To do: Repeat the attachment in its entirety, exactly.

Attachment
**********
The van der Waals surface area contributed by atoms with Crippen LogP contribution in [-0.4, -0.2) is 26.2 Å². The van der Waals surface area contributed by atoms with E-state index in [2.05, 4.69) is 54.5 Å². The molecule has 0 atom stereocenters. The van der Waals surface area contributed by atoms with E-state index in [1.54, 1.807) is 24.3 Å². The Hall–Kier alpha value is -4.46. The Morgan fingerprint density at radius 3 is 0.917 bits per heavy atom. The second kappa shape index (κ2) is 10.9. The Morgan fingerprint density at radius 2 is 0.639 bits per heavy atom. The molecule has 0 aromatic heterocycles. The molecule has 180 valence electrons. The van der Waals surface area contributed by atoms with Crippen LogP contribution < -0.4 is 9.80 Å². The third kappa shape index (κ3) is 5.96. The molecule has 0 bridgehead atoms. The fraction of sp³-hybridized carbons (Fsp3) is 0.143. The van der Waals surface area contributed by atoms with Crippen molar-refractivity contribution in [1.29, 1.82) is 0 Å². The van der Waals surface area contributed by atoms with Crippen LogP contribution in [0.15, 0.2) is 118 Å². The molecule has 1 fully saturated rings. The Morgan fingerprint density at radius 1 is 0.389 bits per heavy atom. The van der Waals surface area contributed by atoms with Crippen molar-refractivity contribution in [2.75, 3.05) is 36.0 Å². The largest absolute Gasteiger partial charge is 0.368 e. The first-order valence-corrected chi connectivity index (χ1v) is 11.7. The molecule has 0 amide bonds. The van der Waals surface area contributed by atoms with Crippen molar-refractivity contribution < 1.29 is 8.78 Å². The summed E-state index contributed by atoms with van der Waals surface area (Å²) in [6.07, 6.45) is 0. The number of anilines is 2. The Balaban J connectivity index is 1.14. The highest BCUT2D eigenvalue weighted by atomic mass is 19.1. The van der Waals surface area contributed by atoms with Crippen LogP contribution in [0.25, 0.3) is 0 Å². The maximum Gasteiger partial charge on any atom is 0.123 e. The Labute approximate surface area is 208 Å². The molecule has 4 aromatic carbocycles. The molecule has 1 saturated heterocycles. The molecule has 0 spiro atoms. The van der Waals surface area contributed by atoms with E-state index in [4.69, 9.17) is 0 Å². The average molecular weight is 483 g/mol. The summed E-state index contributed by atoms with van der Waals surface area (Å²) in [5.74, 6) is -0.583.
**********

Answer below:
The van der Waals surface area contributed by atoms with Crippen LogP contribution in [-0.4, -0.2) is 26.2 Å². The van der Waals surface area contributed by atoms with E-state index in [2.05, 4.69) is 54.5 Å². The molecule has 0 atom stereocenters. The van der Waals surface area contributed by atoms with E-state index in [1.54, 1.807) is 24.3 Å². The Hall–Kier alpha value is -4.46. The Morgan fingerprint density at radius 3 is 0.917 bits per heavy atom. The second kappa shape index (κ2) is 10.9. The Morgan fingerprint density at radius 2 is 0.639 bits per heavy atom. The molecule has 0 aromatic heterocycles. The molecule has 180 valence electrons. The van der Waals surface area contributed by atoms with Crippen LogP contribution < -0.4 is 9.80 Å². The third kappa shape index (κ3) is 5.96. The molecule has 0 bridgehead atoms. The fraction of sp³-hybridized carbons (Fsp3) is 0.143. The van der Waals surface area contributed by atoms with Crippen molar-refractivity contribution in [1.29, 1.82) is 0 Å². The van der Waals surface area contributed by atoms with Crippen LogP contribution in [0.15, 0.2) is 118 Å². The molecule has 1 fully saturated rings. The Morgan fingerprint density at radius 1 is 0.389 bits per heavy atom. The van der Waals surface area contributed by atoms with Crippen molar-refractivity contribution in [2.75, 3.05) is 36.0 Å². The largest absolute Gasteiger partial charge is 0.368 e. The first-order valence-corrected chi connectivity index (χ1v) is 11.7. The molecule has 0 amide bonds. The van der Waals surface area contributed by atoms with Crippen molar-refractivity contribution < 1.29 is 8.78 Å². The summed E-state index contributed by atoms with van der Waals surface area (Å²) in [6.07, 6.45) is 0. The number of anilines is 2. The Balaban J connectivity index is 1.14. The highest BCUT2D eigenvalue weighted by atomic mass is 19.1. The van der Waals surface area contributed by atoms with Crippen LogP contribution in [0.25, 0.3) is 0 Å². The maximum Gasteiger partial charge on any atom is 0.123 e. The Labute approximate surface area is 208 Å². The molecule has 4 aromatic carbocycles. The molecule has 1 saturated heterocycles. The molecule has 0 spiro atoms. The van der Waals surface area contributed by atoms with E-state index in [4.69, 9.17) is 0 Å². The average molecular weight is 483 g/mol. The summed E-state index contributed by atoms with van der Waals surface area (Å²) in [5.74, 6) is -0.583.